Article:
-- ************************************************************************************
-- DEISTER WebStudio XSQL-SELECT Tue Oct 11 11:21:50 CEST 2011 Engine: sqlserver
-- ************************************************************************************
SELECT 
        d.the_geom,
        d.id,
        d.p1,
        d.p2,
        d.p3,
        d.p4,
        d.p5,
        d.p6                  
    
  FROM (SELECT                 
                bican_zonas_censales_data.p1,
                bican_zonas_censales_data.p2,
                bican_zonas_censales_data.p3,
                bican_zonas_censales_data.p4,
                bican_zonas_censales_data.p5,
                bican_zonas_censales_data.p6,
                bican_zonas_censales_data.id,
                bican_zonas_censales.the_geom.STAsText() the_geom     
            
  FROM (SELECT 
                       -- Tag [geo.aggrUnion] not defined for engine sqlserver.BufferWithTolerance(0,,) the_geom            
                    
  FROM bican_areas_influencia
 WHERE 

                        bican_areas_influencia.id_oficina = '#oficina' 
                    
) c
       INNER JOIN bican_zonas_censales ON 
                        c.the_geom.STIntersects(bican_zonas_censales.the_geom)
                    
       INNER JOIN bican_zonas_censales_data ON bican_zonas_censales.gid = bican_zonas_censales_data.id

) d 

Below is a list of the geometric functions supported that are available in the XML grammar:

Informix Datablade Postgres PostGis Oracle Spatial SQLServer Spatial DB2 Spatial Extender
ST_Point        
ST_Line  
St_Polygon  
getType  
getX
getY
getZ
getEnvelope
isValid  
getCoordDim
getDim
getSRID
getNumVertices  
asKml  
asGml
asWkt
asWkb
asSvg
transform    
reverseLine
distanceCartesian  
distanceSphere
distanceSpheroid  
length
lengthSpheroid  
perimeter
area
centroid
withinDist  
equals  
touches
overlaps
covers
coveredBy  
contains
within
intersects  
disjoint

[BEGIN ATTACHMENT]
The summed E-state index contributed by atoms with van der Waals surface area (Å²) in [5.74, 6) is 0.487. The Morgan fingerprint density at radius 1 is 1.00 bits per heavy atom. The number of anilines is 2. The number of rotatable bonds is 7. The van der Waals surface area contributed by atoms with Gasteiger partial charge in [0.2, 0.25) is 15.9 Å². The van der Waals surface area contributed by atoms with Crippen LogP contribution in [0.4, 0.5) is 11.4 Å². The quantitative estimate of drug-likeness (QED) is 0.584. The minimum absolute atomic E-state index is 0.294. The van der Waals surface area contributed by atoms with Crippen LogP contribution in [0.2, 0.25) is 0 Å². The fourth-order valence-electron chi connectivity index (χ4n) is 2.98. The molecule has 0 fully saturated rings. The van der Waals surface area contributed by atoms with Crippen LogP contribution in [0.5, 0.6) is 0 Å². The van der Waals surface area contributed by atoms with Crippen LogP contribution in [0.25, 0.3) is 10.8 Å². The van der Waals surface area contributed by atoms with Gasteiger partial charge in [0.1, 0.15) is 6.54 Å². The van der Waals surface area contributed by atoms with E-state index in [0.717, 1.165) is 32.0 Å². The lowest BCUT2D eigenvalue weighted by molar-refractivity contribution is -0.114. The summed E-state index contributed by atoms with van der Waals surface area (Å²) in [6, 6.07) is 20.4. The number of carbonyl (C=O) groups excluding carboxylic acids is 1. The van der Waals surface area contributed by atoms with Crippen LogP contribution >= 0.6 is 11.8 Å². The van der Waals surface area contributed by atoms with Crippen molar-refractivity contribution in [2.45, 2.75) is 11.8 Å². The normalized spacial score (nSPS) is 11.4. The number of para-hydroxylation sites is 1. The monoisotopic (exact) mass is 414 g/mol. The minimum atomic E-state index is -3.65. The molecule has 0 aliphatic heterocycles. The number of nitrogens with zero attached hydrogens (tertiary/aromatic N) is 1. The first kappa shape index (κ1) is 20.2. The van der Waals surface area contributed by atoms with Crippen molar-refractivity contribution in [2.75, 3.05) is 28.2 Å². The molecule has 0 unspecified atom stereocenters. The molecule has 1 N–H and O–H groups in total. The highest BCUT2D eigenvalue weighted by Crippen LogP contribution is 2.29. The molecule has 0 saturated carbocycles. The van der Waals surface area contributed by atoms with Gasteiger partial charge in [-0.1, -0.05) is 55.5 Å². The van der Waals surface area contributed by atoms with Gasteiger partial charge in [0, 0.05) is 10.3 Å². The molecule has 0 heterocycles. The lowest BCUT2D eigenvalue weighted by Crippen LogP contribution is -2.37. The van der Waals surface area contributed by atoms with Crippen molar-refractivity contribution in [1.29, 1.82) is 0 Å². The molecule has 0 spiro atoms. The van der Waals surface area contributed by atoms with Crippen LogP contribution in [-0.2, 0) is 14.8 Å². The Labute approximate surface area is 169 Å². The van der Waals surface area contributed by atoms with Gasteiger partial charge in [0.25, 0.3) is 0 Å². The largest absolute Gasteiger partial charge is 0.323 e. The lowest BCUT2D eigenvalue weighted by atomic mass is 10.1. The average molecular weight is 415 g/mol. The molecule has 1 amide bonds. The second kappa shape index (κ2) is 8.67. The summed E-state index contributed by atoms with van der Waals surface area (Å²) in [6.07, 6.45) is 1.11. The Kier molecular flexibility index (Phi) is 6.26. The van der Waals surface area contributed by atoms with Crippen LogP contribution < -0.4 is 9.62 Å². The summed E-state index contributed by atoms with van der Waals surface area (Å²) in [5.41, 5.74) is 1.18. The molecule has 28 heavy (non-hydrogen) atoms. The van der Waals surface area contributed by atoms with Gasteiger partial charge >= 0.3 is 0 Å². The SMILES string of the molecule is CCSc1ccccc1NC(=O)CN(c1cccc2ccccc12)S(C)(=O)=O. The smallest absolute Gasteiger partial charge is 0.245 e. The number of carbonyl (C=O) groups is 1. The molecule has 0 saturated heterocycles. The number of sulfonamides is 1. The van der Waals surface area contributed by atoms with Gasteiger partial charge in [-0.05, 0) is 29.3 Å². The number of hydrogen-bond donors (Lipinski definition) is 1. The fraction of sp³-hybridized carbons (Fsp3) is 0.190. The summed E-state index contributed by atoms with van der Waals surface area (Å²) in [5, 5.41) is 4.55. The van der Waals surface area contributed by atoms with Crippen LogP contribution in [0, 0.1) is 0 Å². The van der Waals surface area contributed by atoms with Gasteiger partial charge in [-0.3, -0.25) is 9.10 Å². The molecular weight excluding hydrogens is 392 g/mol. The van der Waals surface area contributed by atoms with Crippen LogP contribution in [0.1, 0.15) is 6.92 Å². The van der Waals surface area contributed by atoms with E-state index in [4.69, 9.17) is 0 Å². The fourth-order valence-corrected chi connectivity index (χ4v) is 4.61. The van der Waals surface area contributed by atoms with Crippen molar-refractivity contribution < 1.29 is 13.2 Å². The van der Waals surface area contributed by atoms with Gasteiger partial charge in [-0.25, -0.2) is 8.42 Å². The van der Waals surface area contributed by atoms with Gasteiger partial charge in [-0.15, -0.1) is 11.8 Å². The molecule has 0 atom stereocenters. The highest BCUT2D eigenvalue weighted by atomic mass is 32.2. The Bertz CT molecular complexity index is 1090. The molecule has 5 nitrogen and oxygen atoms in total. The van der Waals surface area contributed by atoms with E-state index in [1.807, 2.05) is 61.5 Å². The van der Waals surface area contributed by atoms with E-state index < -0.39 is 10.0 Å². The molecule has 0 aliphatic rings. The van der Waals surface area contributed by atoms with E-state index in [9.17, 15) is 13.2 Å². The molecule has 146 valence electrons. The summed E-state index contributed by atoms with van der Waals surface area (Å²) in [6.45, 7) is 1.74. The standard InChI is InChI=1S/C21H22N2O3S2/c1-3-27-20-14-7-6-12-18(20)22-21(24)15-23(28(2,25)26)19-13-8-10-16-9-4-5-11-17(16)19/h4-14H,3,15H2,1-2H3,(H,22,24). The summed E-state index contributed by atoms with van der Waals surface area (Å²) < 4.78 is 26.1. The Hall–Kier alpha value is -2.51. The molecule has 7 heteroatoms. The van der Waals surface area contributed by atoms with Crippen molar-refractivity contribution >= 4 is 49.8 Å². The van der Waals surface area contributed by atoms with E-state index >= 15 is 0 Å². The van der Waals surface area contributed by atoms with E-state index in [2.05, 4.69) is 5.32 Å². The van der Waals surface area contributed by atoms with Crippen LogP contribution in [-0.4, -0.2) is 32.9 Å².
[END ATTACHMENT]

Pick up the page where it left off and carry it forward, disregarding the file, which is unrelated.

intersection
buffer
simplify  
convexHull
difference
symDifference
aggrUnion  
aggrMbr
aggrConvexHull
GPS tracking

GPS tracking is a special layer renderer aimed at tracing GPS tracks. The data input must be GPS coordinates. The renderer takes care of connecting the coordinates into lines and also traces a circle representing the accuracy of the GPS measurement.

Location tracking

As much of the data stored in a database can be georeferenced, it becomes possible to analyze any related information projected on a map. For example, you can see your customer sales by area in a map joining the geometric locations associated with a customer with the sales stored in sales tables. Instead of seeing a classic report of sales by region, the option to map them is provided. Moreover, you can zoom in on the map to see more detailed information and even go to a specific customer and see their invoices.

You can easily implement Location Based Services (LBS) for Android mobile devices. The LBS services use geographic information to serve a mobile user and enable service organizations to improve their service operations, allowing them to make decisions and take actions based on real-time location information:

  • Improved customer service
  • Increased field workforce utilization
  • Reduced scheduling and shipping labor

Axional Mobile LBS enables services such as:

  • Maps and navigation for mobile users/employees.
  • Resource tracking with dynamic distribution: Vehicles, service personnel, rental equipment, fleet scheduling.
  • Information services: Locating the nearest business or service, such as the nearest ATM, and user-generated content.
  • Proximity-based notification: Targeted advertising, favorites lists.

Using Axional Mobile location tracking services, your database will receive the tracking position of your users or vehicles, which can easily be used to report distances, record time spent on delivery, notify customers about the location of a purchase, optimize routes, etc.

Mobile devices

Android mobile devices can be used either to query and view information stored in our databases, or capture location information and store it in our systems.

Databases

Axional Geospatial works with:

  • Informix Spatial datablade
  • DB2 Spatial Extender
  • Oracle Spatial
  • Postgres PostGIS

Key features

  • Form designer to query and represent alphanumeric and geospatial data
  • Data capture from Android devices
  • Native SQL spatial queries
  • Independent XML/SQL PostGIS grammar
  • Geospatial database migration tool to and from any supported databases